Further, Slater gives the example of Nazism as an outcome of controller values. Nazis, as we know, attempted to control every aspect of life; they reduced women to slave, subjected people to an oppressive rule. In fact, Nazis depicted Controller Culture’s ultimate expression. However, he realises that a pure Integrative society is not only non-viable but also not possible to have one; traits such as competitiveness and the desire to control will not disappear; they will merely become less dominant. Similarly, Integrative values were never absent during the Controlled era; they were simply assigned inferior status.

Our attention is also drawn to the reality that all parts of a culture do not necessarily change at the same pace. It is in the second section of this book that Slater tries to focus on this aspect and the effects of cultural change. The contradictions found in each culture are carried forward because of people’s own choice and liking for the old values. The various cultural systems all over the world, it is observed, are modified and adapted in accordance with the local constraints of each society’s culture and sub-culture. While in the West, democracy and feminism are close to achieving butterfly status, in the Middle East and Africa, imaginal cells are still being ‘killed off by Control Culture’s immune system’. In this section, the author takes into consideration examples of Integrative Culture; on gender behaviour, on the way we think, on political and organisational structures, on the way we excerise control, on our approach to making war, and lastly on religious ideas.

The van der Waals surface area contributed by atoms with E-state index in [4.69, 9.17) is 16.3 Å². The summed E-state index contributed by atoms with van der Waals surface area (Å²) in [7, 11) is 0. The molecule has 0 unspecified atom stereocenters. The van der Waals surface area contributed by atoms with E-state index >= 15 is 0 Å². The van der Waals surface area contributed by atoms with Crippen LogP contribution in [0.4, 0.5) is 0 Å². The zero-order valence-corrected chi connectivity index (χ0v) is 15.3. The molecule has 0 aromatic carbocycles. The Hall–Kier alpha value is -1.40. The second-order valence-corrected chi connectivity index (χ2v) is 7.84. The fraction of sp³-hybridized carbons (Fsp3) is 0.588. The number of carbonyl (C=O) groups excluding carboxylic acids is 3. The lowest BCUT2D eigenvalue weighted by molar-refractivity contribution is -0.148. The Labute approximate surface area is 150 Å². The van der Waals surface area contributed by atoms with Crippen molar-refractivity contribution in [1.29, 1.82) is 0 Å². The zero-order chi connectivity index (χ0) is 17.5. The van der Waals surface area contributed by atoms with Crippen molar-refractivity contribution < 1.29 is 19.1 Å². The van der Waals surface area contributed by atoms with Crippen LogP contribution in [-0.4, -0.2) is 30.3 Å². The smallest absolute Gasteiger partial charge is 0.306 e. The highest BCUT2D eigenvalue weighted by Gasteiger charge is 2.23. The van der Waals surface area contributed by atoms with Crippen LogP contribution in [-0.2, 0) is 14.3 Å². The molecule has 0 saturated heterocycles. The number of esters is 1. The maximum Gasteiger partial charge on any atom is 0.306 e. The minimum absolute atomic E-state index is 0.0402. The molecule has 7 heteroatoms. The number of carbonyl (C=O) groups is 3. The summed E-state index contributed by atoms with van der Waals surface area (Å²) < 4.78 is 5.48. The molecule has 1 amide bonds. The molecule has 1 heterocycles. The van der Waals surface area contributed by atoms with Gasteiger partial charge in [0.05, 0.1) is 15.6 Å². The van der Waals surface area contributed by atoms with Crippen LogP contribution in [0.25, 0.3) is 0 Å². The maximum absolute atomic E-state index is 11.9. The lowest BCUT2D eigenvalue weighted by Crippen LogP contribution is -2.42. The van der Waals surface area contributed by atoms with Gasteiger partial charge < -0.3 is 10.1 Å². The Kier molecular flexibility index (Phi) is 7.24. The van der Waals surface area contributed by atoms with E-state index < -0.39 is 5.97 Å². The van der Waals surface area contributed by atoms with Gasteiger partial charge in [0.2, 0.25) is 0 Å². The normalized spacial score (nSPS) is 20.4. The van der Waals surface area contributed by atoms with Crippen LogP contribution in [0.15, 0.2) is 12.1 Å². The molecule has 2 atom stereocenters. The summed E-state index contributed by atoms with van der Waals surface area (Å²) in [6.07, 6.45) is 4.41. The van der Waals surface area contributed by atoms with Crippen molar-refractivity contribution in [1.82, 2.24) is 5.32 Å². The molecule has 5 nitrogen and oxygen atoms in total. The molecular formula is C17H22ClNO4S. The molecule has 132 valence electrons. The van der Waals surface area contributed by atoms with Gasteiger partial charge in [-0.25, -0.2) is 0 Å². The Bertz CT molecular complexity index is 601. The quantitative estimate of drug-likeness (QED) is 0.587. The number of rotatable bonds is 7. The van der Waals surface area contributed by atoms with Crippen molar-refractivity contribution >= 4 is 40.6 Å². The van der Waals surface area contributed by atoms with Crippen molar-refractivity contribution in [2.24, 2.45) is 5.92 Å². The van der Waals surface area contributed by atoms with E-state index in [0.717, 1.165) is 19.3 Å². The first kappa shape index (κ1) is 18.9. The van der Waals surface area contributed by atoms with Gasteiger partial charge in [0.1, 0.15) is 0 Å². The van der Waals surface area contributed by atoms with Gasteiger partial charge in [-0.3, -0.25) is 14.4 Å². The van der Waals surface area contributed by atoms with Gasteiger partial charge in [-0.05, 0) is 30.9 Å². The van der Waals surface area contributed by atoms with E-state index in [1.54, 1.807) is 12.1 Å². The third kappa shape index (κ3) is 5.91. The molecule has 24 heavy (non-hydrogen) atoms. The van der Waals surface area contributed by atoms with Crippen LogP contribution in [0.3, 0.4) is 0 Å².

In the last section, Philip Slater confronts the question: Where are we heading? He has researched on the American position in the global metamorphosis. The USA, in his view, over the last two centuries has provided the ‘densest concentration of cultural imaginal cells on the planet’. He ponders whether America will be left behind due to the last-minute glitch of imagination. Controller politicians are fond of talking about the American Empire. Looking at this cautiously, Slater asserts that the future is brains, not guns; money, not bullets; communication, not bombs. Failure to invest in this future will mean decay.

The author denies that a ‘culture war’ exists between nations, between religions, or between Left and Right. The conflict according to him is ‘within every nation, every political party, every religious tradition, every institution, and every individual’.

Through this valuable work, Philip Slater has attempted to explore, understand and answer the chaos and conflict prevalent worldwide today. He has convincingly explained the withering away of the Control Culture and the evolving of the new Integrative Culture as a natural process, born out of contradictions inherent in the old system of living. While highlighting the fierce resistance arising out of erosion of the age old tradition and culture, he also concentrates on the subsequent adaptive process, moving towards a new culture, which is most appropriate for the survival of mankind today. Using the analogy between the caterpillar’s transformation into a butterfly and the cultural metamorphosis, he concedes that though the journey from tradition to modernity may be painful, it is in this very change that we can see the development and growth of humanity, which needs unlimited communication, integrative thinking, and unlimited cooperation. There are some typographical errors in the book, which need to be looked into.

It is a very profound, provocative and engaging piece of writing, which should be read by all. Philip Slater has indeed made an important contribution to the understanding of the cultural transformation that we are undergoing today.

Dr Sita Ojha is an Academic Associate, International Centre of Gandhian Studies and Peace Research, Gandhi Smriti and Darshan Samiti, Gandhi Darshan Complex, Rajghat, New Delhi. She can be contacted at:

ISSN (Mainstream Online) : 2582-7316 | Privacy Policy|
Notice: Mainstream Weekly appears online only.